News Round-Up (VI): Opera, Toshiba, PlayJam, Freeview, Tesco, Project Canvas (YouView)

--Opera Browser to Be Offered on New Toshiba HbbTV Devices
--PlayJam Games Now Available on Freeview Set-Tops through Partnership with Tesco
--Project Canvas Incorporates as YouView, Names Richard Halton CEO

Due to the large volume of interactive TV-related news generated over the past few days, we are covering stories in this issue in round-up format. Our regular news coverage will return shortly.

  • Oslo, Norway-based browser specialist, Opera Software, has announced that a customized version of its Opera browser will be offered on Toshiba's latest HbbTV sets in Europe, the REGZA VL and WV series. (Note: HbbTV--short for "Hybrid Broadcast Broadband TV"--is a pan-European initiative which was launched in August, 2009 and which describes its goal as "harmonizing the broadcast and broadband delivery of entertainment services to the end-consumer through connected TV's and set-top boxes." According to the consortium behind it, the HbbTV standard is based on elements of existing specs, including OIPF, CEA, DVB and W3C specs. The standard was recently approved by European standards agency, ETSI--see the article published on, July 5th. The HbbTV consortium's founding members are ANT software, the EBU, France Televisions, Germany's Institut fuer Rundfunktechnik, OpenTV, Philips, Samsung, SES Astra, Sony and TF1.) According to the company, the customized browser is based on the Opera Devices SDK, which uses the same core architecture as the Opera desktop browser. UK consumers will "have the added benefit of having access to the BBC iPlayer on their televisions," Opera states in its press materials.
  • Interactive TV games company, PlayJam, has announced that its games are now available on Freeview set-top boxes (note: Freeview is the UK's free-to-air digital terrestrial platform) sold by retailer, Tesco. "Tesco's Freeview boxes delivering PlayJam via a dedicated interactive TV channel have been on sale since June 2010," PlayJam states in its press materials. "A connected PlayJam service will be available in IPTV Freeview boxes from Autumn 2010 onwards. Around 18 million UK households currently watch Freeview on their main or second sets, and Tesco expects to sell some 10 million Freeview boxes over the next three years." Other distribution outlets for PlayJam's games include pay-TV services, such as Sky and DISH Network, Sony's and Samsung's connected TV platforms, and Rovi's EPG's. The company claims to have generated over 6 billion downloads from its library of 500 casual games over the past few years. "By extending our distribution via Freeview, many more UK households are likely to start PlayJamming," PlayJam founder and chairman, Jasper Smith, said in a prepared statement. "Our huge library of over 500 titles offers free and pay-to-play games for all the family and with Freeview boxes usually found in at least 2-3 rooms per home, frequency of play should also increase."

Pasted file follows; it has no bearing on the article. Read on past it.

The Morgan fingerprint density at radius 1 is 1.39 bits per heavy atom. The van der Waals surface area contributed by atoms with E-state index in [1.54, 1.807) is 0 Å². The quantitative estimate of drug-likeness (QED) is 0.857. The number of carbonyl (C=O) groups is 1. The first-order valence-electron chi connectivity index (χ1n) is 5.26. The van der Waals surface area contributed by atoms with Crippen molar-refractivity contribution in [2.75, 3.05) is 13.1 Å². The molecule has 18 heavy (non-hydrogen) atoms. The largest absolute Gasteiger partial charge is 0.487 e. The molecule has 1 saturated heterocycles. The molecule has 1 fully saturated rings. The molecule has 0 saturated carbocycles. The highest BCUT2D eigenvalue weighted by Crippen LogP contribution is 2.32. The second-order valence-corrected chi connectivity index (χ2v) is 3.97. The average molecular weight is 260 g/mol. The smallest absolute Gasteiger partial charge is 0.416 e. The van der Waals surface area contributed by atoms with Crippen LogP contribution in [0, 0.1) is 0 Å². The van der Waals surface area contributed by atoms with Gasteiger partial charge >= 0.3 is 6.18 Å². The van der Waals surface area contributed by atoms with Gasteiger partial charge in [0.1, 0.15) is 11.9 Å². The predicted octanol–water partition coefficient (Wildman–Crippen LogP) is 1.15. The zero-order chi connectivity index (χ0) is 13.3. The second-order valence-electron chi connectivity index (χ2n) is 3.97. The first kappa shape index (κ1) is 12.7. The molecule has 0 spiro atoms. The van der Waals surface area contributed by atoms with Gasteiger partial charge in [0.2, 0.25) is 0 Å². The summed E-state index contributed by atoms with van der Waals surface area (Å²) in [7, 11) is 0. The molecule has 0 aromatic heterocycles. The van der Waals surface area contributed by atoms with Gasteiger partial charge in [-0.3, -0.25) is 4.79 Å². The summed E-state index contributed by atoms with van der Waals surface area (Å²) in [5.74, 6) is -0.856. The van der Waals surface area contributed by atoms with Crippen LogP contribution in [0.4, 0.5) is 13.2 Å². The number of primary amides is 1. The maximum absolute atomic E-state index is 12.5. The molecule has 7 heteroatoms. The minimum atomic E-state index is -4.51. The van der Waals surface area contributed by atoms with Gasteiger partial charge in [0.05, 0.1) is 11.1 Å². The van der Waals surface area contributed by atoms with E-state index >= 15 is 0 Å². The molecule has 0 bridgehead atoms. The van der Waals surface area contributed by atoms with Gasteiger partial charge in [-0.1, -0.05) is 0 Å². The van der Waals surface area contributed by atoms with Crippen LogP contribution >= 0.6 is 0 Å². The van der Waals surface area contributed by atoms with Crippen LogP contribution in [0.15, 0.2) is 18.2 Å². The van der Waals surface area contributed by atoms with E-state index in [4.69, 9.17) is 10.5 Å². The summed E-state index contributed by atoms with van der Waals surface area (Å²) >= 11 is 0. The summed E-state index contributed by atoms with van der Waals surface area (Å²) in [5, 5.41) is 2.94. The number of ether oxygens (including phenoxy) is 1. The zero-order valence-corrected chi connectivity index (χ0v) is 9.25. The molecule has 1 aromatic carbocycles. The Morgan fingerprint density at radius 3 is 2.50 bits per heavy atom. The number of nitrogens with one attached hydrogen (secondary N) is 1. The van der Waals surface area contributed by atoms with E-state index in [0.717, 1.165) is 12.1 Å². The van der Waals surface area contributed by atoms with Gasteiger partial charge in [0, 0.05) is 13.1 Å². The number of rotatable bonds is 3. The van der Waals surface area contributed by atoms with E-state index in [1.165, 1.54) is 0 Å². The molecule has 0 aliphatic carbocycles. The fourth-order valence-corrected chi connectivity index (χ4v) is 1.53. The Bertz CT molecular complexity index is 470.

• Project Canvas--an initiative that sees 1) the BBC and UK public-service broadcasters, ITV, Channel 4 and Channel 5, 2) UK ISP's, BT and TalkTalk, and 3) UK broadcast transmission company, Arqiva, partnering in order to attempt to develop a common standard and interface for the delivery of online catch-up services such as the BBC iPlayer, the ITV player and 4oD, as well as other Internet-based services (including VOD and interactive TV widgets), to broadband-connected Freeview and Freesat set-top boxes--has announced that it has incorporated as YouView TV Ltd., and that it has appointed as CEO BBC veteran Richard Halton, who previously served as Project Canvas's director. "From next year viewers will have the choice of a subscription-free YouView set-top box that will combine their favorite digital TV channels with the last seven days' catch-up TV, as well as bringing a full range of on-demand services and interactive extras straight to the living room," YouView states in its press materials. "YouView, which expects to launch in the first half of next year, will introduce a program guide that goes backwards as well as forwards. This will enable people to easily see what's on now alongside everything they've missed in the last seven days, including programs from broadcasters like the BBC, ITV, Channel 4 and Five, which already have an on-demand offering. Set-top boxes will include a Personal Video Recorder so viewers can pause live TV or record an entire series at the touch of a button. Viewers will also be able to simply search for the kind of programs they like by genre, interest or locality, including films, sports and new content from the Internet. Plans to offer an applications store will also give viewers new types of services and levels of interactivity with their favorite programs. YouView set-top boxes will be available for a one-off fee, with no contract. They may be offered at special rates as part of new or improved broadband packages. To get the full range of on-demand and interactive services, viewers will need a broadband connection from their chosen Internet service provider." Said Richard Halton: "We are creating an exciting consumer brand which will stand for a better TV experience for UK homes. Connected TV creates all kinds of creative possibilities, for existing networks as well as local services and new developers of interactive applications. It all adds up to great news for TV audiences. I look forward to working closely with the creative and developer communities to open up exciting possibilities for viewers to discover and enjoy content in new ways." (Note: Paid Content UK has a fairly detailed report on a press briefing which Halton delivered last Thursday and in which he provided more detail on the YouView platform.)


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